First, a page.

As far as getting an EE versus an ET. I would have to say that you can fare very well with a an associates, or bachelor's degree in electronics technology. Especially with respect to industrial applications such as instrumentation/control and automation. Somebody has to design, install, program, checkout, operate, modify, and repair all of those robots and control systems. Someone has to set up the industrial networks.
It's not glamorous work but it's steady, it pays well, and allows you to be mobile. It's also intellectually interesting and can be really challenging. If I had it to do over again, knowing what I know now, I may well have gone that path.
Tim, I very much appreciate your insight. Thanks for taking the time.
Do listen to the TED talk. The story about lambs is worth the price of admission.
"Immigration Reform" will squash the benefit of skipping college in favor of learning a trade.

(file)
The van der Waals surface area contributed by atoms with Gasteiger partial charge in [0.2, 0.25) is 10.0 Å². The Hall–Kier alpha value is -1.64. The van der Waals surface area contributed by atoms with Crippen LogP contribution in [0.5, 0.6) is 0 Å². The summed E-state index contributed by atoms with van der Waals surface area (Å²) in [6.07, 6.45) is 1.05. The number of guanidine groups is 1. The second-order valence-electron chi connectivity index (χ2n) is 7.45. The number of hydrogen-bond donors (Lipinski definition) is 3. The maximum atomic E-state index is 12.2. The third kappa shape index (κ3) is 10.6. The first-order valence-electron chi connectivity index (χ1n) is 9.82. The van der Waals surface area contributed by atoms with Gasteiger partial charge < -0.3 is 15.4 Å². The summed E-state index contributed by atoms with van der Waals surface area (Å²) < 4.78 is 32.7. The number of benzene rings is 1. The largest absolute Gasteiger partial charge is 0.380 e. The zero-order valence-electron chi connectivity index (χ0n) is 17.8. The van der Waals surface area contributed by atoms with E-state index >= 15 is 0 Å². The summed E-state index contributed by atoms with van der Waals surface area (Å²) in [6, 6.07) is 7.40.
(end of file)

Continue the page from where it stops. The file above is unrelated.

If your local Community College is teaching a trade you are interested in, it is just a matter of time before that trade is over-subscribed by all the other CC candidates and then by imported labor. Find a "boutique" trade that can't be learned quickly by anyone tired of cubical life and one that needs your local knowledge.
After going through the hard work and sacrifice to start and run a company. Paying taxes out the wazoo, to have some no brain dem politician have the balls to say I don't pay my "fair" share of taxes.Instead of addressing nincompoops that pay none. Makes me want to bitch slap my rep for not standing up for me.
Thanks, FM. I'm updating with that reminder.
I wanted "Dirty Jobs" to be classroom study material for HS students. Rowe, IMO, points out the respect that each and every job done in the world should command. No job is so menial or unimportant that it is below anyone. All jobs are worthy, and in addition, worthy of respect.
He emphasizes the pride of product that each person puts into their work.
He deserves a medal, not from the current 'occupant' at 1600 for there is NO positive accomplishment that would make presentation worthwhile. IMO.
Rowe is someone I think I would want to have a beer with, as the phrase goes. Up to his armpit in the organs of a cow, he commands more respect than some of the Dullards of DC.